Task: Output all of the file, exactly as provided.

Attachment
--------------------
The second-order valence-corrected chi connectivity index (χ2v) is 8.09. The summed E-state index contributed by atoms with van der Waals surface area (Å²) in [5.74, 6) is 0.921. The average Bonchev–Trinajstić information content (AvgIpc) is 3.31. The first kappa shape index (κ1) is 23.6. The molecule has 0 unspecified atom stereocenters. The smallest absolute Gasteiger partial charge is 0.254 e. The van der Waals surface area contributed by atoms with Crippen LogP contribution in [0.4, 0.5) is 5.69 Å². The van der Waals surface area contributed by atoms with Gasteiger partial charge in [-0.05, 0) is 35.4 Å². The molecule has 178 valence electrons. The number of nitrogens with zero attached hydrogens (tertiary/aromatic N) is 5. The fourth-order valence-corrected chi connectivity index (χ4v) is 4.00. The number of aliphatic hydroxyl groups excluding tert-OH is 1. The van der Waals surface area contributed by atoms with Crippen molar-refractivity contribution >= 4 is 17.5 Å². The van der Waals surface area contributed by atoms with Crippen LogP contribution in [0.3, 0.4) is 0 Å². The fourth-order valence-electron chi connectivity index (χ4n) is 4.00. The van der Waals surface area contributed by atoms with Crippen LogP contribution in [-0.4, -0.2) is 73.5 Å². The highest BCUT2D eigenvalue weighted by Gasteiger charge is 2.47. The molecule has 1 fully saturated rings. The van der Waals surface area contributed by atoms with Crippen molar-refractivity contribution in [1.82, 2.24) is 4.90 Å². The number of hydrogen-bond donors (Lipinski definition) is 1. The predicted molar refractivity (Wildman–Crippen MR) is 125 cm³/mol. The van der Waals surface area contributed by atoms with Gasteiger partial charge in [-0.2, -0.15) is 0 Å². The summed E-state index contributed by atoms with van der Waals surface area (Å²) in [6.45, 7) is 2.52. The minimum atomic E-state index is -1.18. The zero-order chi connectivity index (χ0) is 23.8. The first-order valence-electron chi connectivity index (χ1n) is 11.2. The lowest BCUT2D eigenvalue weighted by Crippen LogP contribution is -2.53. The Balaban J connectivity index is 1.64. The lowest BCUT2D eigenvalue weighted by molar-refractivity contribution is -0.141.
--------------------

The second-order valence-corrected chi connectivity index (χ2v) is 8.09. The summed E-state index contributed by atoms with van der Waals surface area (Å²) in [5.74, 6) is 0.921. The average Bonchev–Trinajstić information content (AvgIpc) is 3.31. The first kappa shape index (κ1) is 23.6. The molecule has 0 unspecified atom stereocenters. The smallest absolute Gasteiger partial charge is 0.254 e. The van der Waals surface area contributed by atoms with Crippen LogP contribution in [0.4, 0.5) is 5.69 Å². The van der Waals surface area contributed by atoms with Gasteiger partial charge in [-0.05, 0) is 35.4 Å². The molecule has 178 valence electrons. The number of nitrogens with zero attached hydrogens (tertiary/aromatic N) is 5. The fourth-order valence-corrected chi connectivity index (χ4v) is 4.00. The number of aliphatic hydroxyl groups excluding tert-OH is 1. The van der Waals surface area contributed by atoms with Crippen molar-refractivity contribution >= 4 is 17.5 Å². The van der Waals surface area contributed by atoms with Crippen LogP contribution in [0.3, 0.4) is 0 Å². The fourth-order valence-electron chi connectivity index (χ4n) is 4.00. The van der Waals surface area contributed by atoms with Crippen LogP contribution in [-0.4, -0.2) is 73.5 Å². The highest BCUT2D eigenvalue weighted by Gasteiger charge is 2.47. The molecule has 1 fully saturated rings. The van der Waals surface area contributed by atoms with Crippen molar-refractivity contribution in [1.82, 2.24) is 4.90 Å². The number of hydrogen-bond donors (Lipinski definition) is 1. The predicted molar refractivity (Wildman–Crippen MR) is 125 cm³/mol. The van der Waals surface area contributed by atoms with Gasteiger partial charge in [-0.2, -0.15) is 0 Å². The summed E-state index contributed by atoms with van der Waals surface area (Å²) in [6.45, 7) is 2.52. The minimum atomic E-state index is -1.18. The zero-order chi connectivity index (χ0) is 23.8. The first-order valence-electron chi connectivity index (χ1n) is 11.2. The lowest BCUT2D eigenvalue weighted by Crippen LogP contribution is -2.53. The Balaban J connectivity index is 1.64. The lowest BCUT2D eigenvalue weighted by molar-refractivity contribution is -0.141.